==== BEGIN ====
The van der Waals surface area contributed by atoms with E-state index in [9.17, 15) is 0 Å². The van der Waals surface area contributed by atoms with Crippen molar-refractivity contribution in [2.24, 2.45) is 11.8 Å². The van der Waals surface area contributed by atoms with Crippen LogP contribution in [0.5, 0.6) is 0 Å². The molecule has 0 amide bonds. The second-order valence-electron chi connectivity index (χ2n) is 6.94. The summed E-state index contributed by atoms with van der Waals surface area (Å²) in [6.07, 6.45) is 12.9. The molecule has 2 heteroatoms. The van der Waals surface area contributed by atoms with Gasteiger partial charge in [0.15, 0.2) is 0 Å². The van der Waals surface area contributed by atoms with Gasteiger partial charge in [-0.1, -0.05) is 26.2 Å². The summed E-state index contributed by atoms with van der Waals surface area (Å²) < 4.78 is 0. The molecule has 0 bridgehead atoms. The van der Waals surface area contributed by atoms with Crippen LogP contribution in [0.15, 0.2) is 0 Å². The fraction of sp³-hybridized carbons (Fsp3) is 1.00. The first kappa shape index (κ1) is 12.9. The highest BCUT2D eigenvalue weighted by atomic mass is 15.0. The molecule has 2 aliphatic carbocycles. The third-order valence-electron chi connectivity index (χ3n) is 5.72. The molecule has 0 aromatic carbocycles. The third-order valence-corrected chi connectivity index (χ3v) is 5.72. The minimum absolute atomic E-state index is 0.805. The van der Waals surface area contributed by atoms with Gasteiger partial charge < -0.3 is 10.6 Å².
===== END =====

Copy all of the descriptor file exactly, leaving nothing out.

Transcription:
The van der Waals surface area contributed by atoms with E-state index in [9.17, 15) is 0 Å². The van der Waals surface area contributed by atoms with Crippen molar-refractivity contribution in [2.24, 2.45) is 11.8 Å². The van der Waals surface area contributed by atoms with Crippen LogP contribution in [0.5, 0.6) is 0 Å². The molecule has 0 amide bonds. The second-order valence-electron chi connectivity index (χ2n) is 6.94. The summed E-state index contributed by atoms with van der Waals surface area (Å²) in [6.07, 6.45) is 12.9. The molecule has 2 heteroatoms. The van der Waals surface area contributed by atoms with Gasteiger partial charge in [0.15, 0.2) is 0 Å². The van der Waals surface area contributed by atoms with Gasteiger partial charge in [-0.1, -0.05) is 26.2 Å². The summed E-state index contributed by atoms with van der Waals surface area (Å²) < 4.78 is 0. The molecule has 0 bridgehead atoms. The van der Waals surface area contributed by atoms with Crippen LogP contribution in [0.15, 0.2) is 0 Å². The fraction of sp³-hybridized carbons (Fsp3) is 1.00. The first kappa shape index (κ1) is 12.9. The highest BCUT2D eigenvalue weighted by atomic mass is 15.0. The molecule has 2 aliphatic carbocycles. The third-order valence-electron chi connectivity index (χ3n) is 5.72. The molecule has 0 aromatic carbocycles. The third-order valence-corrected chi connectivity index (χ3v) is 5.72. The minimum absolute atomic E-state index is 0.805. The van der Waals surface area contributed by atoms with Gasteiger partial charge < -0.3 is 10.6 Å².